work is of the low type ; the high type of hand is that required for 
nimble and fine movements, in which there is need of the successive 
concurrence of all those delicate little groups of muscles which are 
able to act independently and thus give to this organ the marvel- 
ous and subtle variety of movements which distinguish it. In 
regard to dimensions, the large, heavy hand would betoken use, 
and the little hand disuse. Therefore, the small hand may be 
considered as a stigma of parasitism, a distinction which at the 
present day has lost its nobility. Excepting in so far as the "brain 
workers," who make themselves useful without employing their 
hands, may still show a distinctive smallness of these members. 


We should not, however, adhere solely either to the psycholog- 
ical theory of the hand, or to the theory of adaptation; it is neces- 
sary to consider the characteristics of the hand from several 
different points of view. 

Dimensions. — The dimensions of the hand bear a constant 
relation to the stature and to certain partial dimensions of the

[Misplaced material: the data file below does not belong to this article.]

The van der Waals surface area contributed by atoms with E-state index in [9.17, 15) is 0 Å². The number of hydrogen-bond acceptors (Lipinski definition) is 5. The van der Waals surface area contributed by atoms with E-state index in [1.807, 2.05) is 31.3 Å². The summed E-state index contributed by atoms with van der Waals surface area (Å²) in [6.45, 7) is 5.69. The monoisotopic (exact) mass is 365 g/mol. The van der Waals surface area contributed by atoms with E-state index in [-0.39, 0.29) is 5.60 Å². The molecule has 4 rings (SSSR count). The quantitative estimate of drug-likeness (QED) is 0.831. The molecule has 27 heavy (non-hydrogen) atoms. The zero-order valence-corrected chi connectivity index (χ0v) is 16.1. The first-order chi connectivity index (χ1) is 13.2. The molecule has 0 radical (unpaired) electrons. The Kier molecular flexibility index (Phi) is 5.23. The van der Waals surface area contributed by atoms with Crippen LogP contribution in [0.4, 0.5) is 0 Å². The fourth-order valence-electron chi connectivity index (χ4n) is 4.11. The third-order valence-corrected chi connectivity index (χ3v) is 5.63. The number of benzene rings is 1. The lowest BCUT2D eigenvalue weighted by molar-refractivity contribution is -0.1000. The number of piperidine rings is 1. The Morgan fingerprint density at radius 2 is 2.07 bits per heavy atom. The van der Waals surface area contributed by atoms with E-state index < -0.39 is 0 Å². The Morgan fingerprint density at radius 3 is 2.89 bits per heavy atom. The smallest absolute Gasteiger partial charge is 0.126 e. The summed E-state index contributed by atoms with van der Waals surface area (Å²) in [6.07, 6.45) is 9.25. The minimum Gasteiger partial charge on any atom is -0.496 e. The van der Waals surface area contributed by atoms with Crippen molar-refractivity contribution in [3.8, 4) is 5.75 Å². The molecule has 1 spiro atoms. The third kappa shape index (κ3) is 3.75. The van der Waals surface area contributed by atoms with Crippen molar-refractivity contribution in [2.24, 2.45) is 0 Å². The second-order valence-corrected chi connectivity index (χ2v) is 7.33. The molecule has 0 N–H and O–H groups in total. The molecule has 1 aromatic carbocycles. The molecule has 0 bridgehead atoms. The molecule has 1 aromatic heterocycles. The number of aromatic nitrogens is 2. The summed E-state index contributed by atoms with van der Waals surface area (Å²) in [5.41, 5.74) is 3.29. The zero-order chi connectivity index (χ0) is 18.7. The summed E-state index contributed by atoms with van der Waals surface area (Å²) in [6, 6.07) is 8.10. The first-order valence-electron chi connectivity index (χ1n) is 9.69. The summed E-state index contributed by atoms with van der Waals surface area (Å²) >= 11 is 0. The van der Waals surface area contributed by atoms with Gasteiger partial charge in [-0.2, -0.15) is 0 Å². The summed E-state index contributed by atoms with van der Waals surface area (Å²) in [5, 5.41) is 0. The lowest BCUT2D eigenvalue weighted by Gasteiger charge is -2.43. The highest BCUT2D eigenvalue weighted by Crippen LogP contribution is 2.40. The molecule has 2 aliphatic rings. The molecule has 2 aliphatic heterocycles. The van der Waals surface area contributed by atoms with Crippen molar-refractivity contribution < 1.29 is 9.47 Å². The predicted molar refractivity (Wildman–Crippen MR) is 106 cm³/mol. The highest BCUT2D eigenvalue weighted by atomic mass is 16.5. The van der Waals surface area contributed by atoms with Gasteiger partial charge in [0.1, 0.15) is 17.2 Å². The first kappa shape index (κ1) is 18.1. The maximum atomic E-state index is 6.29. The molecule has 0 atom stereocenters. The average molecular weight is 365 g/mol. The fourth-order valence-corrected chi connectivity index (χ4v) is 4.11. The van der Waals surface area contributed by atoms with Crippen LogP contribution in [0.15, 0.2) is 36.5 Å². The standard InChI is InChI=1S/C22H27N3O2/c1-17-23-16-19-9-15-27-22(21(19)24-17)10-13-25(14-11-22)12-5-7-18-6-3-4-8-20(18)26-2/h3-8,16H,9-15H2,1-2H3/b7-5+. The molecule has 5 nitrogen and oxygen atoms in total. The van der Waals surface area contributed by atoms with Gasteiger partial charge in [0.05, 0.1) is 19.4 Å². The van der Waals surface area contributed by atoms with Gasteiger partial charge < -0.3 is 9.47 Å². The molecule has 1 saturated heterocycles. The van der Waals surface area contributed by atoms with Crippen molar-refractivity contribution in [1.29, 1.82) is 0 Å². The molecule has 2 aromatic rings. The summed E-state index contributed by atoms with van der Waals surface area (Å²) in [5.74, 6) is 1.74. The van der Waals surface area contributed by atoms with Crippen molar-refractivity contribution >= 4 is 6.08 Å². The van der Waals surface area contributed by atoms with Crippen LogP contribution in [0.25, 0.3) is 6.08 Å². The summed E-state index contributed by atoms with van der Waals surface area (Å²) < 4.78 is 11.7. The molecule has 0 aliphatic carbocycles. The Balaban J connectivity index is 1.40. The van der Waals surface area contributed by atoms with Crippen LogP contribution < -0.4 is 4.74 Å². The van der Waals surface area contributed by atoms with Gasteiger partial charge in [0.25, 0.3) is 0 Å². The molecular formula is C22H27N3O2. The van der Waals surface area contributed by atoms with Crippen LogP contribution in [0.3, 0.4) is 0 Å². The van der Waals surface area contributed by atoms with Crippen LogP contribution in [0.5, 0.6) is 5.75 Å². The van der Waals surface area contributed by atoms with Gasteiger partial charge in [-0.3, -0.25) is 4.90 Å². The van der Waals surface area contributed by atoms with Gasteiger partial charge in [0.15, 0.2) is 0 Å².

body, while the various parts of the hand preserve constant 
reciprocal proportions. 

As far back as in the time of Vitruvius it was known that the 
human hand is related to the stature in the proportion of 10 to 
100. This is a very important fact to know, because the propor- 
tion varies in the inferior races and in the anthropoid apes, the 
descent in the scale showing a corresponding increase of length 
of hand relatively to the stature. Thus, for example, in the 
Mongolian races the proportional length of the hand is 12.50, and 
in the higher apes it equals 18. Consequently too long a hand is 
in itself an anomaly that indicates a low type of man; it is to be 
classed with those anomalies that were formerly regarded as 
atavistic reversions, phenomena of absolute retrogression in the 
biological scale. 

Relations between the Hand and the other Dimensions of the Body. 
— The closed fist, taking the extreme outside measurement be- 
tween the metacarpo-phalangeal articulations, corresponds to the 
breadth of the heart. 

The length of the hand corresponds to the height of the visage, 
and also to the distance intervening between the sternal incisura 
and the auricular foramen; it is also equal to the distance between 
the two nipples, and therefore also corresponds to the depth of 
the chest.